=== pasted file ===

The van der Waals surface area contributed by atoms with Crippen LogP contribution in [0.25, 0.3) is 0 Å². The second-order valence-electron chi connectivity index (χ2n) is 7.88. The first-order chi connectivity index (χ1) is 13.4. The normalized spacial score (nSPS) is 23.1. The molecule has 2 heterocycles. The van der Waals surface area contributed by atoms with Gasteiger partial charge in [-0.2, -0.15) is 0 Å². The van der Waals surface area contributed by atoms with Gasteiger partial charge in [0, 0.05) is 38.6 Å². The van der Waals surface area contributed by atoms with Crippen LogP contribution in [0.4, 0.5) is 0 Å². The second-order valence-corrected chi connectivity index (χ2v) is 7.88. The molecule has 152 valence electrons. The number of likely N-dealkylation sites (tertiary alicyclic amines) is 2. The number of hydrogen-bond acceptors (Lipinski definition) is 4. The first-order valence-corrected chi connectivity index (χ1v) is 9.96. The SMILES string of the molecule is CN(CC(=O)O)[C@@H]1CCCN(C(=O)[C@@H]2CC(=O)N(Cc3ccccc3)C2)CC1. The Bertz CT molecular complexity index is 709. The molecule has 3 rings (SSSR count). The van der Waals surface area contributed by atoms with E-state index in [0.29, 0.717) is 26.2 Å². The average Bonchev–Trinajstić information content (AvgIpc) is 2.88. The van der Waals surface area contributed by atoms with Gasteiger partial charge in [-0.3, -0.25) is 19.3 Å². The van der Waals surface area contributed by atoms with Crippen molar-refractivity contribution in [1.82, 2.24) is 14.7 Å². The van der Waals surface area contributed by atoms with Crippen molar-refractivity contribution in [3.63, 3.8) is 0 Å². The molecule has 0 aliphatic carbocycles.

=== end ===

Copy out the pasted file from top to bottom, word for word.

The van der Waals surface area contributed by atoms with Crippen LogP contribution in [0.25, 0.3) is 0 Å². The second-order valence-electron chi connectivity index (χ2n) is 7.88. The first-order chi connectivity index (χ1) is 13.4. The normalized spacial score (nSPS) is 23.1. The molecule has 2 heterocycles. The van der Waals surface area contributed by atoms with Gasteiger partial charge in [-0.2, -0.15) is 0 Å². The van der Waals surface area contributed by atoms with Gasteiger partial charge in [0, 0.05) is 38.6 Å². The van der Waals surface area contributed by atoms with Crippen LogP contribution in [0.4, 0.5) is 0 Å². The second-order valence-corrected chi connectivity index (χ2v) is 7.88. The molecule has 152 valence electrons. The number of likely N-dealkylation sites (tertiary alicyclic amines) is 2. The number of hydrogen-bond acceptors (Lipinski definition) is 4. The first-order valence-corrected chi connectivity index (χ1v) is 9.96. The SMILES string of the molecule is CN(CC(=O)O)[C@@H]1CCCN(C(=O)[C@@H]2CC(=O)N(Cc3ccccc3)C2)CC1. The Bertz CT molecular complexity index is 709. The molecule has 3 rings (SSSR count). The van der Waals surface area contributed by atoms with E-state index in [0.29, 0.717) is 26.2 Å². The average Bonchev–Trinajstić information content (AvgIpc) is 2.88. The van der Waals surface area contributed by atoms with Gasteiger partial charge in [-0.3, -0.25) is 19.3 Å². The van der Waals surface area contributed by atoms with Crippen molar-refractivity contribution in [1.82, 2.24) is 14.7 Å². The van der Waals surface area contributed by atoms with Crippen molar-refractivity contribution in [3.63, 3.8) is 0 Å². The molecule has 0 aliphatic carbocycles.